Before a COVID-19 vaccine received emergency approval to begin use, the Department of Veterans Affairs had already started developing a distribution plan. But Carolyn Clancy, VA’s assistant under secretary for health, said despite advance planning, her department’s distribution still faces a hurdle: the reluctance of veterans to receive the vaccine.
On August 28, at his national convention in Phoenix, Clancy told the American Legion’s Commission on Veterans Affairs and Rehabilitation that it was essential that veterans receive the vaccine and even sought help from the Legion to disseminate this information.
“We’ve never had a prolonged public health emergency like this,” she said. “We’re over a year and a half away, and we don’t know exactly when it’s going to end. It was great science to come up with these effective vaccines, but this last mile puts them in people’s arms – a challenge that I think it’s fair to say the country underestimated. “
Clancy said VA has been proactive in generating confidence in vaccines among its patient population, including hosting listening sessions for veterans of color “because we anticipated some challenges there. told us, the information had to come from a trusted source. For many veterans, it was either their primary care physician or another veteran. ”
This is where the American Legion comes in. “For those of you who are vaccinated, thank you,” Clancy said. “You couldn’t do more to protect yourself, your family, fellow veterans, and loved ones. If you have friends (and) colleagues who are considering (getting vaccinated) but aren’t quite there yet – especially veterans who live in rural areas – I know what phenomenal work you do with d ‘other veterans. We are counting on you as indispensable partners and I would like to thank you for it.
Clancy said easy access to the vaccine also emerged during the discussions, as did the ability to make an appointment for the vaccine. VA has provided Internet-connected devices to many veterans to communicate with them and used its database to identify vaccine-eligible veterans and schedule appointments for them.
Clancy said 70 VA facilities were part of trials for at least one vaccine during Operation Warp Speed, a federal collaboration between the private and public sectors to accelerate the development, manufacture and distribution of COVID-19 vaccines, “this which I think is something to be pretty proud of, ”Clancy said, also noting that VA is already working on distribution plans for all vaccine recalls.
Clancy also briefly referred to the VA pilot program to provide care to a veteran’s home after a first in-person visit to a VA facility: “Supporting Community, Outpatient, Urgent Care, and Telehealth Services” (SCOUTS) VA will send a Technician (ICT) to a veteran’s residence to provide a digital consultation which includes ensuring the veteran has some form of smart device and has a good internet connection. ICT will solve technical problems and can enhance the virtual tour with a digital stethoscope that allows doctors to virtually listen to heart health in real time.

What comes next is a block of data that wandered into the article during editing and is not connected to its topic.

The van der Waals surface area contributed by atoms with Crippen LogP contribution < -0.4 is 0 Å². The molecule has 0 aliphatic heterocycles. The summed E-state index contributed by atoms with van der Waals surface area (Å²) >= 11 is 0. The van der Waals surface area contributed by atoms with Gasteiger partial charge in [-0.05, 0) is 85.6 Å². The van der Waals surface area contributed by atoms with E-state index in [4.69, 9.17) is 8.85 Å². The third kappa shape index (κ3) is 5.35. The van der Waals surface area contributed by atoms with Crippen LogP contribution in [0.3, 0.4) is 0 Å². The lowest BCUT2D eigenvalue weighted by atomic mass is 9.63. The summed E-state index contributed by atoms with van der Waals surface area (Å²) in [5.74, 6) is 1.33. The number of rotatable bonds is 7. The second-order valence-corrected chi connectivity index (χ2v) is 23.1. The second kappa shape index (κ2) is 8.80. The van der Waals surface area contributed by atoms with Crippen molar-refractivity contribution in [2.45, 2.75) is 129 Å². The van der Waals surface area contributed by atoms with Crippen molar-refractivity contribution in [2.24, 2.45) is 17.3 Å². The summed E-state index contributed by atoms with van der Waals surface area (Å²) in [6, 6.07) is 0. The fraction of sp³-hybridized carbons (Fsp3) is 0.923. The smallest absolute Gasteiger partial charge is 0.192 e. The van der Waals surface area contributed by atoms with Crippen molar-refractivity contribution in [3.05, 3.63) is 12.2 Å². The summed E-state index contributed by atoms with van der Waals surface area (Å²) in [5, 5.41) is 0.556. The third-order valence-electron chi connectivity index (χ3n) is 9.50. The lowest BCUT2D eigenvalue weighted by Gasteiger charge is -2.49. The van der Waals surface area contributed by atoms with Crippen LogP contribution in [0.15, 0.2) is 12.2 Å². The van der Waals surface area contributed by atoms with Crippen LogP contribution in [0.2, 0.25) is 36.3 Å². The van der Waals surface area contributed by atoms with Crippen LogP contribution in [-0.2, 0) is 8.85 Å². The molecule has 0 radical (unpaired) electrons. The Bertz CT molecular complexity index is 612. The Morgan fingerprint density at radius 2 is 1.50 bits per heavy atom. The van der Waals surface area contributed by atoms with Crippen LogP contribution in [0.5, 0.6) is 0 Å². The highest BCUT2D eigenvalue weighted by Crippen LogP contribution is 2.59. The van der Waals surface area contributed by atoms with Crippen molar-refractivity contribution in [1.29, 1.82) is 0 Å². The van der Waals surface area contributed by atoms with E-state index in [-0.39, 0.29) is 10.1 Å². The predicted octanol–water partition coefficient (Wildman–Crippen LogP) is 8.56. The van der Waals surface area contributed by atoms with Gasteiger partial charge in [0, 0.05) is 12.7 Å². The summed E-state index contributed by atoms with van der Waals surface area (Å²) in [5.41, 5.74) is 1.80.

“We often end up hospitalizing people who don’t necessarily need a hospital experience,” Clancy said. “It puts them at some risk of getting an infection when they get to the hospital, of falling because they’re in a strange place.
“What we are seeing (thanks to the pilot program) is a significant decrease in hospital admissions from the emergency department. The most important aspect, in my opinion, is to reduce the risk.
Michael Frueh, VA’s deputy senior assistant secretary for veteran benefits, said the Veterans Benefits Administration (VBA) had to adapt its operations during the pandemic. But he pointed out that VBA recently completed its 1 millionth Compensation & Pension (C&P) exam earlier this year than any other year, completed 5,000 personalized career counseling sessions with veterans and recently guaranteed its 1.3 millionth. VA home loan, its highest amount ever. .
VBA has started doing C&P exams virtually, and three-quarters of its fiscal year has paid out $ 93 billion in benefits, including disability awards, education and survivor benefits, and vocational rehabilitation.
Frueh said requests for new presumptions for Vietnamese veterans facing the effects of toxic exposure began being processed on June 21 – “the fastest we’ve ever implemented for any kind of presumption of the agent orange, ”he said. “For the Vietnam veteran and his survivors… who have applied previously and been denied one of these presumptions… we are contacting them. Veterans do not have to file another application. They do not have to complete any other documents.
Retired U.S. Army Major General Matthew Quinn, currently Under Secretary for Memorial Affairs at the National Cemetery Administration (NCA), has announced an expansion of the Veterans Legacy Memorial (VLM) project. The VLM is an online memorial space maintained by the NCA that provides a profile page for each Veteran buried in a National Cemetery. Family members and friends can add tributes, photos and memories to profiles.
Quinn, a member of the American Legion Department from Montana, announced that on Veterans Day 2021, the NCA plans to expand the VLM Project to the 119 VA-funded state, territory and tribal cemeteries. It will extend the reach of the VLM to nearly 4.5 million deceased veterans.
” This is just the beginning. We want to be able to extend that to private cemeteries and locate those veterans buried in private cemeteries and create (profiles) for them, ”Quinn said. “Yesterday I walked through DC and walked over the Vietnam Wall. And I thought, looking at individuals standing and recording a name, “this memory is exactly what VLM does for our veterans in an automated fashion.” For the heroes of our nation, VLM, we believe, is the future of remembrance. “